ACCUTE Statement on Racial Injustice

Association of Canadian College and University Teachers of English
ACCUTE Statement on Racial Injustice

The Association of Canadian College and University Teachers of English (ACCUTE) condemns the police brutality inflicted on Black people in both Canada and the United States. The recent victims, including George Floyd, Chantel Moore, Breonna Taylor, Regis Korchinski-Paquet, and D’Andre Campbell, remind us that the brutality perpetuated by the police and others is part of a larger structure of systematic and institutional racism. This racism is evident in our discipline of English literary studies, which has served as a tool of colonial and racial violence, and in our professions and institutions, which have been and continue to be shaped by institutional and structural racism.

We all have a responsibility to address the disproportionate violence that Black, Indigenous, and racialized communities experience by actively participating in challenging and deconstructing systemic racism. Literary studies offer critical avenues for this by providing tools for education and facilitating allyship. As literary and cultural scholars in Canada, we must identify and speak out against settler colonialism, systemic racism, racialized violence, white supremacy, and hate. Through our teaching and research, we commit to fostering communities of respect and solidarity amongst our members and with the wider public. Struggles for freedom, liberation, and decolonization require meaningful, ongoing work. ACCUTE’s immediate priority is to centre BIPOC voices at Congress and in ACCUTE publications. The incoming executive will work with the ACCUTE Board to introduce changes to the governance of ACCUTE to reflect our commitment to anti-racism advocacy in our institution, our discipline, and our wider profession.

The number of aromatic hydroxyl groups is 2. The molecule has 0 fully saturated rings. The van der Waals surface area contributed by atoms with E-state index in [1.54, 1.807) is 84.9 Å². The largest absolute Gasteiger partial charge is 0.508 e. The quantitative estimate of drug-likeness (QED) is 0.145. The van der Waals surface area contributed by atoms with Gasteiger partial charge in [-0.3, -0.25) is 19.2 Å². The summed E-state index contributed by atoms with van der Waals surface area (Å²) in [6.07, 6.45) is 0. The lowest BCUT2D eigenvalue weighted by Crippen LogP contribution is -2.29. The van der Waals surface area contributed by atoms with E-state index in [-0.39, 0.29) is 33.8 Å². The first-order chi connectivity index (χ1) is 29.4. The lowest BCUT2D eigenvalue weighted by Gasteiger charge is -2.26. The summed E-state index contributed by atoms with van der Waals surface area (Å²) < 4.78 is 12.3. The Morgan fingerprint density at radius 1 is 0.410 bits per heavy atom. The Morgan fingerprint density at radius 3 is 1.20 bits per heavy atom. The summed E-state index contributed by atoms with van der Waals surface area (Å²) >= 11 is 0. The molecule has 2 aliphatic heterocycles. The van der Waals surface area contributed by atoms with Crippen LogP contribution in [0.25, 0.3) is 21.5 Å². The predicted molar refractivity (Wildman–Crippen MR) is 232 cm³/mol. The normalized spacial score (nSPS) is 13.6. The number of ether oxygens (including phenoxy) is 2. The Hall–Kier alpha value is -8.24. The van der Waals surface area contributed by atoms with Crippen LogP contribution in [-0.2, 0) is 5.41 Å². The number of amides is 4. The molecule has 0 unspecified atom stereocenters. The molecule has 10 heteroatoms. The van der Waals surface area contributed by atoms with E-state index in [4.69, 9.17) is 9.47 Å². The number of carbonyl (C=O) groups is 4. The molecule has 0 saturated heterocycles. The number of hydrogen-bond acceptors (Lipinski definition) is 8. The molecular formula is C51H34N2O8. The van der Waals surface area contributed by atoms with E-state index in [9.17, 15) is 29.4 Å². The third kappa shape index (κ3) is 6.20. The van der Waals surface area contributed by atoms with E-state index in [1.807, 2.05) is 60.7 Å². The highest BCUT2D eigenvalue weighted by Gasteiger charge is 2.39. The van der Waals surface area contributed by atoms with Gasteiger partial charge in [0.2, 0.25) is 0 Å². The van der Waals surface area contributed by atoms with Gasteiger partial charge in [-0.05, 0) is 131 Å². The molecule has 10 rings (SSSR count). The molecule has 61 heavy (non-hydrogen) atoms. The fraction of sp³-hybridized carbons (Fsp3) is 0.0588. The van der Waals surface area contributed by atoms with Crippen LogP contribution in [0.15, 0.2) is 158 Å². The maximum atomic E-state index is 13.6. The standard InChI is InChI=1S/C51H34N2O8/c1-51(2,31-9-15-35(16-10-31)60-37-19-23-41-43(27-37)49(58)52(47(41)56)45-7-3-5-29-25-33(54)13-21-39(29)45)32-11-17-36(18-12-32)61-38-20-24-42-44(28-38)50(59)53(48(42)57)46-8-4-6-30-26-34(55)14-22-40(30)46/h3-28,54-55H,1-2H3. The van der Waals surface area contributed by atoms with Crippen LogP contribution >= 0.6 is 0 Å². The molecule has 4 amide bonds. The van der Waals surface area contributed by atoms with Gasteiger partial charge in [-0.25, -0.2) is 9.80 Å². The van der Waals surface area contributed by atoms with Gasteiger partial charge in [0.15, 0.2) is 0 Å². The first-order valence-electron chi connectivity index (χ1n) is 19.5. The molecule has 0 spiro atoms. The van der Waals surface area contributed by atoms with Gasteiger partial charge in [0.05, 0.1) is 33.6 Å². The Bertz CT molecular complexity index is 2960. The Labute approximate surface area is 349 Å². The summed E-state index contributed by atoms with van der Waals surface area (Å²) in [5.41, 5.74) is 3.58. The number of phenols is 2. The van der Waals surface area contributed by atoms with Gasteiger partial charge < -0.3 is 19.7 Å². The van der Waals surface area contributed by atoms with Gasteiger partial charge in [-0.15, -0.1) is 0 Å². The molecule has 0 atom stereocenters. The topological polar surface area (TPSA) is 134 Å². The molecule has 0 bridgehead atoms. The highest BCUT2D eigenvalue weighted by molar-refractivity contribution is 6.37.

We would encourage members to consider donating if you have the means to any of the following organizations, and to continue to educate yourself about the ongoing reality of violence directed at Black, Indigenous, and racialized communities:
Black Lives Matter
The Black, Indigenous, and People of Color Project

A few suggestions, focused on anti-Black violence and the strength of Black art and storytelling, are listed below. Thanks to Hannah McGregor for providing the foundations of this list:
Women Do This Every Day by Lillian Allen (Women’s Press)
Policing Black Lives by Robyn Maynard (Penguin)
The Skin We’re In by Desmond Cole (Penguin)
The Black Prairie Archives: An Anthology by Karina Vernon (Wilfred Laurier UP)
I’ve Been Meaning to Tell You: A Letter to My DaughterBrother, and Soucouyant by David Chariandy (Penguin)
A Map to the Door of No Return by Dionne Brand (Penguin)
Blank: Essays and Interviews by m. nourbeSe philip (BookHug)
The Hanging of Angelique: The Untold Story of Canadian Slavery and the Burning of Old Montreal by Afua Cooper (HarperCollins)
How She Read by Chantal Gibson (Caitlin)
Frying Plantain by Zalik Reid-Benta (Anansi)
The Outer Harbour by Wayde Compton (Arsenal)
The Dyzgraphxst by Canisia Lubrin (McClelland & Stewart)
You Must Be a Basketball Player: Rethinking Integration the University and Visitor: My Life in Canada by Anthony Stewart (Fernwood)

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